Learn to Speak Casual English Every Day Like a Native English Speaker
What is casual speech?
Casual speech is the way you talk with others who are close to you or in everyday informal situations like riding the bus, shopping at the store, chatting on the phone, and talking to your co-workers during work breaks. It is the language that is used on television shows and in the movies and often in the lyrics of songs. Casual speech is generally a way to sound friendly like when speaking to waiters, receptionists, and fellow students. It is a way that most native speakers speak. There are different words, phrases, and ways that you speak when you talk amongst your friends and family members, with people of your same age, and in these everyday casual situations. It is different from formal speech.
Most languages have casual and formal ways of speaking. If you think of your own native language, you might easily come up with several examples of casual speech that you often use. Most people speak more formal to people who are older than themselves and in a more formal setting like a job interview, court hearing, and at your place of employment with clients and your boss. Americans are sure to use formal English for these important situations.
Let’s look more closely at casual English so you can increase your awareness of this type of speech in the English language. You don’t necessarily need to change the way you speak English, but understanding how casual speech sounds will help when you are listening to English and in your overall ability to learn English.
Some basic examples of casual use of English:
Contractions:He’s late for work. What’s up? This’s a great idea! That’s not really the right one.
Other contractions include aren’t, can’t, could’ve, couldn’t, couldn’t’ve, didn’t, doesn’t, don’t, hadn’t, he’d, he’d’ve, he’ll, how’d, how’ll how’s, I’d I’d’ve, I’ll, I’m, I’ve, isn’t, it’d, it’d’ve, it’ll, it’s, let’s, ma’am, might’ve, mustn’t, needn’t, not’ve, o’cloc, shan’t, she’d, she’d’ve, she’ll, she’s, should’ve, shouldn’t’ve, there’d, there’d’ve, there’s, they’d, they’d’ve, they’ll, they’re, they’ve, wasn’t, we’d, we’d’ve, we’ll, we’re, we’ve, weren’t, what’ll, what’re, what’s, when’s, where’d, where’s, where’ve, who’ll, who’s, why’s, won’t, would’ve, wouldn’t, you’d, you'd've, you’ll, you’re, you’ve.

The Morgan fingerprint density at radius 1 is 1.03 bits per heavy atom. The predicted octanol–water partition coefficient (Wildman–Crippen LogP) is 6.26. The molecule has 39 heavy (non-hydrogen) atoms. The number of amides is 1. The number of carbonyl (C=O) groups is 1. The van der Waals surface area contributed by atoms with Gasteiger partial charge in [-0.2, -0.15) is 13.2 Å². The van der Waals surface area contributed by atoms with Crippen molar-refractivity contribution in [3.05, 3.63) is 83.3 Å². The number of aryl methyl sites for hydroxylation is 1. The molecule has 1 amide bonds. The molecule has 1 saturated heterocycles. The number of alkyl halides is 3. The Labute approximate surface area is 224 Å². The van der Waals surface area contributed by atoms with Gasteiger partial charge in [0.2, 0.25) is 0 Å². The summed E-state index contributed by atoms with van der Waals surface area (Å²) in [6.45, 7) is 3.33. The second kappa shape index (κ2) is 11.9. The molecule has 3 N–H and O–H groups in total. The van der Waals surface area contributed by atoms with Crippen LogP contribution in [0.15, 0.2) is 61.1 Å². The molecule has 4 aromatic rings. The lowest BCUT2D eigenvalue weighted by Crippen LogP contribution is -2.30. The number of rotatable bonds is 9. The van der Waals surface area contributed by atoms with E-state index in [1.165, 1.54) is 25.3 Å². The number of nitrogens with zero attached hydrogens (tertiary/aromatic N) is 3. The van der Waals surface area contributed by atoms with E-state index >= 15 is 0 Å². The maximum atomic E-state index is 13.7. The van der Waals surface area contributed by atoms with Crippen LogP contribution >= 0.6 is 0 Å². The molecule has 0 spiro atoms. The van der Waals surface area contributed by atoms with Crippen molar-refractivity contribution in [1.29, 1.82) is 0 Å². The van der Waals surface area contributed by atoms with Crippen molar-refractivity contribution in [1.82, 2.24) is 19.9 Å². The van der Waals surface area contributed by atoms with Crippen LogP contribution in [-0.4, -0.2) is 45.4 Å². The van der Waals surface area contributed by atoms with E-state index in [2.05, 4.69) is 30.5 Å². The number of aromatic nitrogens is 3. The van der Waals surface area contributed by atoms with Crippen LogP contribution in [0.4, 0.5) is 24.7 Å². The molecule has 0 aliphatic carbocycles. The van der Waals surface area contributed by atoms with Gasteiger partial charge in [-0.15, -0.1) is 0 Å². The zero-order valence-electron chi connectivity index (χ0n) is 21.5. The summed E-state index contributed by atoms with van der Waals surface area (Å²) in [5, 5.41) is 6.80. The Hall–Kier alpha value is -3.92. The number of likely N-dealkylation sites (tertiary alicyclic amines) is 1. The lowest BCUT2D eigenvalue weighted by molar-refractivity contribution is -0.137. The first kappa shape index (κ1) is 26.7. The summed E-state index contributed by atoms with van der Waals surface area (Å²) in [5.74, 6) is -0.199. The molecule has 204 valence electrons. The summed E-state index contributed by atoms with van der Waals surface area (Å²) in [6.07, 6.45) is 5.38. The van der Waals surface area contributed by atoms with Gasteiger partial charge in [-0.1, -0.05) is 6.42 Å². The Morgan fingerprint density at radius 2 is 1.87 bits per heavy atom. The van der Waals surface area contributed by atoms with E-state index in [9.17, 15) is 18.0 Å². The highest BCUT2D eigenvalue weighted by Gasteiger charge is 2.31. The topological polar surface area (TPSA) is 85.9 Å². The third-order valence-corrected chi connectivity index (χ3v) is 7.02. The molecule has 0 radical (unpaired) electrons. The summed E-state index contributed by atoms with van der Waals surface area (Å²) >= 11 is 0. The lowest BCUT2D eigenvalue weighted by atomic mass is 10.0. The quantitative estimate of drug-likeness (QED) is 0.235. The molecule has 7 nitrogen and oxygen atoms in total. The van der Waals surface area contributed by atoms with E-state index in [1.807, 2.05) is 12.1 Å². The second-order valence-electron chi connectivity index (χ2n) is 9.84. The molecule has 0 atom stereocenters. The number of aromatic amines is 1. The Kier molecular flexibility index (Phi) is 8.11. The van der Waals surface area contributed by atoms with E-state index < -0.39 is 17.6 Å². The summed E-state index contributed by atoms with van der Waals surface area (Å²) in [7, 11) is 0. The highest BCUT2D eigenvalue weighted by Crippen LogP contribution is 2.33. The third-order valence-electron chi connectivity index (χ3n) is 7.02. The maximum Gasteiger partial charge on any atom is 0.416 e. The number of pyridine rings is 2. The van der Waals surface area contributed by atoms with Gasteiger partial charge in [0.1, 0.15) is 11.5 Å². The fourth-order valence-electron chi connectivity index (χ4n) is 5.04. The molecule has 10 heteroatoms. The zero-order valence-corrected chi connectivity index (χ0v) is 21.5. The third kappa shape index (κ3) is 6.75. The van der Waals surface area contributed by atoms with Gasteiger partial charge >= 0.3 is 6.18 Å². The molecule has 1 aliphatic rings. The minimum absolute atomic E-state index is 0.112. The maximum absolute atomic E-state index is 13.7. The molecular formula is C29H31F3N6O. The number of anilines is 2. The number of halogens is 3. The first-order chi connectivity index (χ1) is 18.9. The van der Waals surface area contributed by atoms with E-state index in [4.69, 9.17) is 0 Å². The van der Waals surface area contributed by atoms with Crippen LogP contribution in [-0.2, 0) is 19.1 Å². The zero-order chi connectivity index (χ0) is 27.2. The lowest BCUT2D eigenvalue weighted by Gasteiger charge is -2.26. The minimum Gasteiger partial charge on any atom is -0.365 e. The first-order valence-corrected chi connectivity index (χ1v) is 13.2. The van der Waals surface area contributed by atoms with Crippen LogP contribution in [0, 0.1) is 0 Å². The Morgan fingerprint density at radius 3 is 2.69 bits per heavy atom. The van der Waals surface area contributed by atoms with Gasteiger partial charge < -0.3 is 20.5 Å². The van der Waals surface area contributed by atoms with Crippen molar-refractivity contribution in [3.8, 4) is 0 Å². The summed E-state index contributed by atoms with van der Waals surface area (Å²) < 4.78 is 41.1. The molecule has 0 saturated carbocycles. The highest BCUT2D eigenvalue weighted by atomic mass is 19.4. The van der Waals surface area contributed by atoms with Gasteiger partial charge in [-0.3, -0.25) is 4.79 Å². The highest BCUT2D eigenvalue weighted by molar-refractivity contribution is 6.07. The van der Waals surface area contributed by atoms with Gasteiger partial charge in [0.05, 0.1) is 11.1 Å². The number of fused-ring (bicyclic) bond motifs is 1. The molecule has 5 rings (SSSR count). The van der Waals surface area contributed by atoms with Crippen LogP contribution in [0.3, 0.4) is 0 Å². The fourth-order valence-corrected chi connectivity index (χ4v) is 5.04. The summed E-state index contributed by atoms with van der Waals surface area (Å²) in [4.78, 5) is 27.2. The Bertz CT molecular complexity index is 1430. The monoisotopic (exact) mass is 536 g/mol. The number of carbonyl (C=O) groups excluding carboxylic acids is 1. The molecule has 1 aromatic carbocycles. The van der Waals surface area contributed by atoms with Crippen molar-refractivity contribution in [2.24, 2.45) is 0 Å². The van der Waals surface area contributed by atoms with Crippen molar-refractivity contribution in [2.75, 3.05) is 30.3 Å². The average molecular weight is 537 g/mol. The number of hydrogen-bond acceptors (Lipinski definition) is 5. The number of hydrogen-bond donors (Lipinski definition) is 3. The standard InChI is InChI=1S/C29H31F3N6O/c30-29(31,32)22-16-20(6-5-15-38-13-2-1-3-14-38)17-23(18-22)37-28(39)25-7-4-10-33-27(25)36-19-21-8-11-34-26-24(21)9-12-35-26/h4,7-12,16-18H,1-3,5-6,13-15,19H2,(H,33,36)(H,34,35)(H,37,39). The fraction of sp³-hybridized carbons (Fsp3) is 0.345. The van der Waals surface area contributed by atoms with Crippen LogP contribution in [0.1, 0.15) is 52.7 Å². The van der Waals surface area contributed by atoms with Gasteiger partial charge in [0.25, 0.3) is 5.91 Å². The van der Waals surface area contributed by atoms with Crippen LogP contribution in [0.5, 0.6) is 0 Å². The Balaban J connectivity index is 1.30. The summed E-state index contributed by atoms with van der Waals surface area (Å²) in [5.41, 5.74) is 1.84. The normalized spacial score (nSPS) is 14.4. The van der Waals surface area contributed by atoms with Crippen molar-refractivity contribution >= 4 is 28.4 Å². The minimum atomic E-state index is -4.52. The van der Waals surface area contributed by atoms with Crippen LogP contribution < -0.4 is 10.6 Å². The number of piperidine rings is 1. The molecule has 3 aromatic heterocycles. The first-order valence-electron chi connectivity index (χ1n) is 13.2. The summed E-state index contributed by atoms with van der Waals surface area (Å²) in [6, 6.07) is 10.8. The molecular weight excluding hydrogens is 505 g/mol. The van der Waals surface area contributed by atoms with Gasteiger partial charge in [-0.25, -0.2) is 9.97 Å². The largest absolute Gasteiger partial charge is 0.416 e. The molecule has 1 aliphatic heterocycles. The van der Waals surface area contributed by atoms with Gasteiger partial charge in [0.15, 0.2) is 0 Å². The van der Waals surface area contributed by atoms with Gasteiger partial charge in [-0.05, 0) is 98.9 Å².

Slang:Bail – leaving in a hurry; Chillin’ – spending time with your friends; For real – speaking honestly and truthfully; juiced – to be very excited or eager to do something
Check out these lists of slang words from articles written previously for talktocanada.com:
Simplified grammar and words: One example is to drop the word “that” from clauses as in I believed he could do it instead of I believed that he could do it.
There are also words that become simplified and acceptable in the English language like round for around; specially for especially; and words that are shortened that sound more casual and take less time to say: cell (cellular); prof (professor); phys ed (physical education); polis sci (political science); burger (hamburger); biz (business); caps (capital letters); celebs (celebrities); deli (delicatessen); exam (examination); gator (alligator); hippo (hippopotamus); info (information); intro (introduction); lab (laboratory); limo (limousine); mayo (mayonnaise); max (maximum); perm (permanent); photo (photograph); ref (referee); reps (representatives); rhino (rhinoceros); sax (saxophone); stats (statistics); temp (temperature); thru (through); tux (tuxedo); ump (umpire); vet (veterinarian), etc.
Filler sounds, words, and phrases: ahh, uhh, uhhm, mm, you know, like, basically, actually, literally, I think that, You know what I’m trying to say, etc.
If you listen carefully to casual English, you will hear lots of these. Fillers help the speaker gain time to think of what next to say in conversation. Often distracting if someone uses any number of fillers repeatedly, they do have a purpose and are commonly used by many English speakers, especially by children and young teens. However in oral presentations, the repeated use of fillers may become distracting to the audience and take away from the speaker’s message.
Some specific examples of casual English:
To becomes d’ - For example, when Americans speak quickly, the “t” in the word “to” in between two vowel sounds becomes more like a “d” sound (i.e., go to school), you would hear something more like go d’ school. Likewise, when the previous word ends in an “n” and “to” is between the “n” and a vowel sound (i.e., she will plan to go to the movies this Saturday), the “t” becomes more like a “d” sound. You would hear she will plan d’ go to the movies this Saturday.
And becomes ‘n – For example, when using the conjunction “and” you would hear more of an “’n” sound like Jae Cho and Mari Lee Yoo are my co-workers at the car company in Seoul becomes Jae Cho n’ Mari Lee Yoo are my co-workers at the car company in Seoul.